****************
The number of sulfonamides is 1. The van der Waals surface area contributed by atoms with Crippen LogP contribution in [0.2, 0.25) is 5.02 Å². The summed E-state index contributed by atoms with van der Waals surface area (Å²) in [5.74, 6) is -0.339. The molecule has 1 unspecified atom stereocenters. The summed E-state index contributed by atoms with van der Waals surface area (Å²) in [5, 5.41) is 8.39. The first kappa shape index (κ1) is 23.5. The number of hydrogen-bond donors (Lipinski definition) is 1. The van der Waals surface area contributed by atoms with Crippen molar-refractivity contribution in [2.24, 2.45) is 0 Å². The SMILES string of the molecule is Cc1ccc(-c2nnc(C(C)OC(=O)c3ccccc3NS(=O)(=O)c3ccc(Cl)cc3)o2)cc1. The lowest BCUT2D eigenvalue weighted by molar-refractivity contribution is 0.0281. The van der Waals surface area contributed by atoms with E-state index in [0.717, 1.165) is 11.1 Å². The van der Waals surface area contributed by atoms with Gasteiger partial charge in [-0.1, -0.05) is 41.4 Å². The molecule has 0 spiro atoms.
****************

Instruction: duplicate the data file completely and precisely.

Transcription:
The number of sulfonamides is 1. The van der Waals surface area contributed by atoms with Crippen LogP contribution in [0.2, 0.25) is 5.02 Å². The summed E-state index contributed by atoms with van der Waals surface area (Å²) in [5.74, 6) is -0.339. The molecule has 1 unspecified atom stereocenters. The summed E-state index contributed by atoms with van der Waals surface area (Å²) in [5, 5.41) is 8.39. The first kappa shape index (κ1) is 23.5. The number of hydrogen-bond donors (Lipinski definition) is 1. The van der Waals surface area contributed by atoms with Crippen molar-refractivity contribution in [2.24, 2.45) is 0 Å². The SMILES string of the molecule is Cc1ccc(-c2nnc(C(C)OC(=O)c3ccccc3NS(=O)(=O)c3ccc(Cl)cc3)o2)cc1. The lowest BCUT2D eigenvalue weighted by molar-refractivity contribution is 0.0281. The van der Waals surface area contributed by atoms with E-state index in [0.717, 1.165) is 11.1 Å². The van der Waals surface area contributed by atoms with Gasteiger partial charge in [-0.1, -0.05) is 41.4 Å². The molecule has 0 spiro atoms.